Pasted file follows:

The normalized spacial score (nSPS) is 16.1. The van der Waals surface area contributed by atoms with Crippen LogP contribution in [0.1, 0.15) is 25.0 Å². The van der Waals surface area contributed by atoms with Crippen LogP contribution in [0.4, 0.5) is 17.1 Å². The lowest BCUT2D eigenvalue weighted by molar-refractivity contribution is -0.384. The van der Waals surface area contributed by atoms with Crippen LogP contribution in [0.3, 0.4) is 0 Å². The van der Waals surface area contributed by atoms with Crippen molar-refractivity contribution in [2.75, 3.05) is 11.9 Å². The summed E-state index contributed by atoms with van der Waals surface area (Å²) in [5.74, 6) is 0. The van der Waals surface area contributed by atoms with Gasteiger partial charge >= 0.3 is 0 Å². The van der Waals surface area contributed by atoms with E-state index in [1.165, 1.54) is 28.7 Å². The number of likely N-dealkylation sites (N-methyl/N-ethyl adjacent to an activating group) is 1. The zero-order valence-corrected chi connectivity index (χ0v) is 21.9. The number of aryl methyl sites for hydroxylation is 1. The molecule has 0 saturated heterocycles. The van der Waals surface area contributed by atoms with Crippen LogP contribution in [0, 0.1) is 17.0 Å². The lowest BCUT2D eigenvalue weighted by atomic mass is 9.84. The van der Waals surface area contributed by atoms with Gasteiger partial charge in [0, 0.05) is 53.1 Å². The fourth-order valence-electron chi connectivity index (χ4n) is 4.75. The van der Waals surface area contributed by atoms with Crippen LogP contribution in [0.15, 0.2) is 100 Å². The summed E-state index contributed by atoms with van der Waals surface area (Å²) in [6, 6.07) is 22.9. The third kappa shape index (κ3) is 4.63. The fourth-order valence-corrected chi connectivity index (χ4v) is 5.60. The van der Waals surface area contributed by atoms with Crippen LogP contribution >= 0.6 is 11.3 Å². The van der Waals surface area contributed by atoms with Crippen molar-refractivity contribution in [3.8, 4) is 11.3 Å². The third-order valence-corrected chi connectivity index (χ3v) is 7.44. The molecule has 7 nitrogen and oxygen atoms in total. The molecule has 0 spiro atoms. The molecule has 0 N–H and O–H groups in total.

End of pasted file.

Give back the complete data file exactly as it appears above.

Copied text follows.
The normalized spacial score (nSPS) is 16.1. The van der Waals surface area contributed by atoms with Crippen LogP contribution in [0.1, 0.15) is 25.0 Å². The van der Waals surface area contributed by atoms with Crippen LogP contribution in [0.4, 0.5) is 17.1 Å². The lowest BCUT2D eigenvalue weighted by molar-refractivity contribution is -0.384. The van der Waals surface area contributed by atoms with Crippen LogP contribution in [0.3, 0.4) is 0 Å². The van der Waals surface area contributed by atoms with Crippen molar-refractivity contribution in [2.75, 3.05) is 11.9 Å². The summed E-state index contributed by atoms with van der Waals surface area (Å²) in [5.74, 6) is 0. The van der Waals surface area contributed by atoms with Gasteiger partial charge >= 0.3 is 0 Å². The van der Waals surface area contributed by atoms with E-state index in [1.165, 1.54) is 28.7 Å². The number of likely N-dealkylation sites (N-methyl/N-ethyl adjacent to an activating group) is 1. The zero-order valence-corrected chi connectivity index (χ0v) is 21.9. The number of aryl methyl sites for hydroxylation is 1. The molecule has 0 saturated heterocycles. The van der Waals surface area contributed by atoms with Crippen LogP contribution in [0, 0.1) is 17.0 Å². The lowest BCUT2D eigenvalue weighted by atomic mass is 9.84. The van der Waals surface area contributed by atoms with Gasteiger partial charge in [0, 0.05) is 53.1 Å². The fourth-order valence-electron chi connectivity index (χ4n) is 4.75. The van der Waals surface area contributed by atoms with Crippen LogP contribution in [0.15, 0.2) is 100 Å². The summed E-state index contributed by atoms with van der Waals surface area (Å²) in [6, 6.07) is 22.9. The third kappa shape index (κ3) is 4.63. The fourth-order valence-corrected chi connectivity index (χ4v) is 5.60. The van der Waals surface area contributed by atoms with Crippen LogP contribution >= 0.6 is 11.3 Å². The van der Waals surface area contributed by atoms with Crippen molar-refractivity contribution in [3.8, 4) is 11.3 Å². The third-order valence-corrected chi connectivity index (χ3v) is 7.44. The molecule has 7 nitrogen and oxygen atoms in total. The molecule has 0 spiro atoms. The molecule has 0 N–H and O–H groups in total.